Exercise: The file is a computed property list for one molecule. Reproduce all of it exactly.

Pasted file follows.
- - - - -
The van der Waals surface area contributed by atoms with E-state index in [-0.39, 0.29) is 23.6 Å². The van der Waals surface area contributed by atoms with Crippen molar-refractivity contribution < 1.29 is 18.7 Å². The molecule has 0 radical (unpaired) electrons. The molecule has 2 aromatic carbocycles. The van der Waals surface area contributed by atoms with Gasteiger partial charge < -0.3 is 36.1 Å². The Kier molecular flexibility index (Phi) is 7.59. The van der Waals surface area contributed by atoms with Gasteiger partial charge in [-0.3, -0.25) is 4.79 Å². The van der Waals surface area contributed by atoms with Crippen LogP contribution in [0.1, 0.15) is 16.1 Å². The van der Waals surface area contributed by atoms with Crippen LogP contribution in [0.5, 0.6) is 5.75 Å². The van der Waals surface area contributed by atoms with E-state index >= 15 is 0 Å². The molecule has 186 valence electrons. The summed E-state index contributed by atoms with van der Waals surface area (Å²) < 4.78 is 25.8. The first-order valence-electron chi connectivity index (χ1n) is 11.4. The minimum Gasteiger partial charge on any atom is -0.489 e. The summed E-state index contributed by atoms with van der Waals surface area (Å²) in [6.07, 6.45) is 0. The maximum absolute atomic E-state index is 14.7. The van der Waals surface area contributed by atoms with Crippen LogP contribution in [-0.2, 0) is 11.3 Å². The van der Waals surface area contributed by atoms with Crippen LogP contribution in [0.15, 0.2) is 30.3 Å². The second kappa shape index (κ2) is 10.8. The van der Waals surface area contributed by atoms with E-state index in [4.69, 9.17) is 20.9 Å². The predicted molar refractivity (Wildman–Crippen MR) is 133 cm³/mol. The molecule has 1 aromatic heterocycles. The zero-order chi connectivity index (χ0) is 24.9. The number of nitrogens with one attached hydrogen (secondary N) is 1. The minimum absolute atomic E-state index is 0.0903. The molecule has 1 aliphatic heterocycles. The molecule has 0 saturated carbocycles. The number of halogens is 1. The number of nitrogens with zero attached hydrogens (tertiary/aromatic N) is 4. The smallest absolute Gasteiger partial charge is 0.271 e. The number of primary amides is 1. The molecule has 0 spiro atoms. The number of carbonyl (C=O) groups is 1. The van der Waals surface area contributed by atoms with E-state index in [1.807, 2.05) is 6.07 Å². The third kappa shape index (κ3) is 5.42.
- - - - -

The van der Waals surface area contributed by atoms with E-state index in [-0.39, 0.29) is 23.6 Å². The van der Waals surface area contributed by atoms with Crippen molar-refractivity contribution < 1.29 is 18.7 Å². The molecule has 0 radical (unpaired) electrons. The molecule has 2 aromatic carbocycles. The van der Waals surface area contributed by atoms with Gasteiger partial charge < -0.3 is 36.1 Å². The Kier molecular flexibility index (Phi) is 7.59. The van der Waals surface area contributed by atoms with Gasteiger partial charge in [-0.3, -0.25) is 4.79 Å². The van der Waals surface area contributed by atoms with Crippen LogP contribution in [0.1, 0.15) is 16.1 Å². The van der Waals surface area contributed by atoms with Crippen LogP contribution in [0.5, 0.6) is 5.75 Å². The van der Waals surface area contributed by atoms with E-state index >= 15 is 0 Å². The molecule has 186 valence electrons. The summed E-state index contributed by atoms with van der Waals surface area (Å²) < 4.78 is 25.8. The first-order valence-electron chi connectivity index (χ1n) is 11.4. The minimum Gasteiger partial charge on any atom is -0.489 e. The summed E-state index contributed by atoms with van der Waals surface area (Å²) in [6.07, 6.45) is 0. The maximum absolute atomic E-state index is 14.7. The van der Waals surface area contributed by atoms with Crippen LogP contribution in [-0.2, 0) is 11.3 Å². The van der Waals surface area contributed by atoms with Crippen LogP contribution in [0.15, 0.2) is 30.3 Å². The second kappa shape index (κ2) is 10.8. The van der Waals surface area contributed by atoms with E-state index in [4.69, 9.17) is 20.9 Å². The predicted molar refractivity (Wildman–Crippen MR) is 133 cm³/mol. The molecule has 1 aromatic heterocycles. The zero-order chi connectivity index (χ0) is 24.9. The number of nitrogens with one attached hydrogen (secondary N) is 1. The minimum absolute atomic E-state index is 0.0903. The molecule has 1 aliphatic heterocycles. The molecule has 0 saturated carbocycles. The number of halogens is 1. The number of nitrogens with zero attached hydrogens (tertiary/aromatic N) is 4. The smallest absolute Gasteiger partial charge is 0.271 e. The number of primary amides is 1. The molecule has 0 spiro atoms. The number of carbonyl (C=O) groups is 1. The van der Waals surface area contributed by atoms with E-state index in [1.807, 2.05) is 6.07 Å². The third kappa shape index (κ3) is 5.42.